Nic Sebastian hails from Arlington, Virginia and travels widely. She has two sons who travel with her as they can. Her work has appeared in Valparaiso Poetry Review, Lily, Autumn Sky Poetry, Mannequin Envy, Avatar Review, Anti- and elsewhere. Nic blogs at Very Like A Whale.

Adam J. Sorkin, Liliana Ursu's co-translator, recently published three prose poets in Memory Glyphs (Twisted Spoon, 2009), Mircea Ivanescu’s lines poems poetry (University of Plymouth, UK, 2009, translated with Lidia Vianu), and Carmen Firan’s Rock and Dew (Sheep Meadow, 2010). He and Vianu won The Poetry Society’s [UK] Translation Prize for Marin Sorescu’s The Bridge (Bloodaxe, 2004). Ioan Es. Pop’s No Way Out of Hadesburg (Plymouth, also joint with Vianu) is forthcoming late 2010.

Born in NYC in 1939, Lynn Strongin has lived for the past thirty years in British COlumbia. She considers herself an American voice in poetry. A biography, Elegant Necessities, is in the works within the next two years. Strongin's work was nominated for the Pulitzer Prize in Letters in 2009.

Shirley Sullivan attended graduate school at the University of Texas at El Paso. After a lifetime in the city, she and her husband moved to a farm in New Mexico, which they share with the coyotes, quail, cottontails, and all the wandering spirits that inhabit the region. Her work has appeared or is forthcoming in The Fourth River, Quiddity International Literary Journal, Pisgah, The Talon Magazine, Sou'wester, Concho River Review, The Chaffin Journal, and Writing on the Wind: An Anthology of West Texas Writers. She was a finalist in a 2008 fiction contest with Blue Mesa Review.

Tim Tomlinson is a co-founder of New York Writers Workshop, and co-author of its popular text, The Portable MFA in Creative Writing. He is the fiction editor of the webzine Ducts. In 2010 his fiction and poems have appeared or are forthcoming in BlazeVOX, Corium, Foliate Oak, FRiGG, The Legendary, Lunarosity, Magnapoets, Medulla Review, Milk Money, Pank, Scythe, Tattoo Highway, Tipton Poetry Review, Tom’s Voice, Underground Voices, Word Riot, and the anthology Multi-Culti Mixterations.

Liliana Ursu is the author of eight books of poetry in Romanian. Her first book in English, The Sky Behind the Forest (Bloodaxe, 1997), translated by Ursu, Adam J. Sorkin, and Tess Gallagher, was shortlisted for Oxford’s Weidenfeld Prize. Other volumes in English include, most recently, Sean Cotter’s translation, Lightwall (Zephyr, 2009). A Path to the Sea, new translations by Ursu, Gallagher, and Sorkin, is due out in 2011 from Pleasure Boat Studio.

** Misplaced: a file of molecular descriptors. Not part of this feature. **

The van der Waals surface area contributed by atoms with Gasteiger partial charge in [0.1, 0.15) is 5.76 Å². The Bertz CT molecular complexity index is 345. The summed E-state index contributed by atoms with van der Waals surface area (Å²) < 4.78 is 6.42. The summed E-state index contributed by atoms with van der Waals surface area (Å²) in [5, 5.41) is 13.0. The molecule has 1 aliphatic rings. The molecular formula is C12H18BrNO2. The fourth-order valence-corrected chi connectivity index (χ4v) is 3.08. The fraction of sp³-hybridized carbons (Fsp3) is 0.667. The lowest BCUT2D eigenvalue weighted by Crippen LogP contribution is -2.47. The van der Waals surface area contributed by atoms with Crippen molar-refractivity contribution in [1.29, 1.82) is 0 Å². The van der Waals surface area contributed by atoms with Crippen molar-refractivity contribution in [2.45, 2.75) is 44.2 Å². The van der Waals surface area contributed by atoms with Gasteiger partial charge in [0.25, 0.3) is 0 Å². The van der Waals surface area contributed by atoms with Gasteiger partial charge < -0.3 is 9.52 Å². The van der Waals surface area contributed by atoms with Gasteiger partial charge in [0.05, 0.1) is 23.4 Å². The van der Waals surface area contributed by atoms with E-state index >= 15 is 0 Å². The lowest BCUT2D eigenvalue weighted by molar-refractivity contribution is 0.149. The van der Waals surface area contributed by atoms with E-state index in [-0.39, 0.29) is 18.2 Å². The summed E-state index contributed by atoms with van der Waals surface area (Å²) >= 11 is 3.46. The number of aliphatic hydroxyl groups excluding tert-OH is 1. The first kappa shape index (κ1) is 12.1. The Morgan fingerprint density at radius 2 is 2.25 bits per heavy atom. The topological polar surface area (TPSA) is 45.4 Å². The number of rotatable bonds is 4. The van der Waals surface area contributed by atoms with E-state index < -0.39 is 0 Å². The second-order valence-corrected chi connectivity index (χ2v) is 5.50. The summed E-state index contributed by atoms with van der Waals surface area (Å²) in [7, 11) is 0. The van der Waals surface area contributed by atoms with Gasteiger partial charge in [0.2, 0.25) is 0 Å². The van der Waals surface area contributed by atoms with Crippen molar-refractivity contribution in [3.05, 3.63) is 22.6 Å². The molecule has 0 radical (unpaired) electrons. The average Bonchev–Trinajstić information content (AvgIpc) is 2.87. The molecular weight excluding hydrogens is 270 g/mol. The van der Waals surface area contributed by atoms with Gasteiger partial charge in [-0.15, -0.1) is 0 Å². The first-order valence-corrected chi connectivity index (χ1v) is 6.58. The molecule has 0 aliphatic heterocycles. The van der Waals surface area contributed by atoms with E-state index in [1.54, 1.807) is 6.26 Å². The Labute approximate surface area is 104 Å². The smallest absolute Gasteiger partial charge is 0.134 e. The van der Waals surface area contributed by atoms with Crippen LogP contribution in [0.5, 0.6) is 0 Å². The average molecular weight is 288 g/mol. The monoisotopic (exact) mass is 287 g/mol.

Robert Vaughan's plays have been produced in N.Y.C., L.A., S.F., and Milwaukee where he resides. He leads two writing roundtables for Redbird- Redoak Studio. His prose and poetry is published or forthcoming in over 70 literary journals. He was interviewed about Flash Fiction by WUWM’s Lake Effect. His work is included in 6S MIND GAMES anthology. He is a fiction editor at jmww magazine. His blog:

Donna D. Vitucci raises funds for local nonprofits through grants and other development activities in Cincinnati, Ohio. Her stories have appeared in dozens of journals online and in print. She has never travelled with the circus though dreamed extensively about doing such.

Lori White received her M.F.A. in Creative Writing from Antioch University Los Angeles. Her stories have appeared in The Kenyon Review, Pearl and Painted Bride Quarterly.   She teaches English at Los Angeles Pierce College and lives with her partner and their three dogs in a trailer by a lake on the edge of the Los Padres National Forest. 

Kulpreet Yadav is an Indian novelist and a short story writer with an interest in poetry, photography, food and wine tasting. His work has appeared in many magazines and periodicals significant of which includes Sonora Review, Muse India, Hindustan Times, New Indian Express,, Sommelier India etc. He works or the Government of India and currently stays at Port Blair. Kulpreet Yadav's maiden novel, The Bet was published in 2006 by Frog books, Mumbai.

John Yohe holds a MFA in Poetry Writing from The New School for Social Research, and a MA in The Teaching of Writing from Eastern Michigan University. His first full-length collection of poetry, What Nothing Reveals, is due out this Summer. A complete list of his publications, and poetry, fiction and non-fiction writing samples can be found at his website: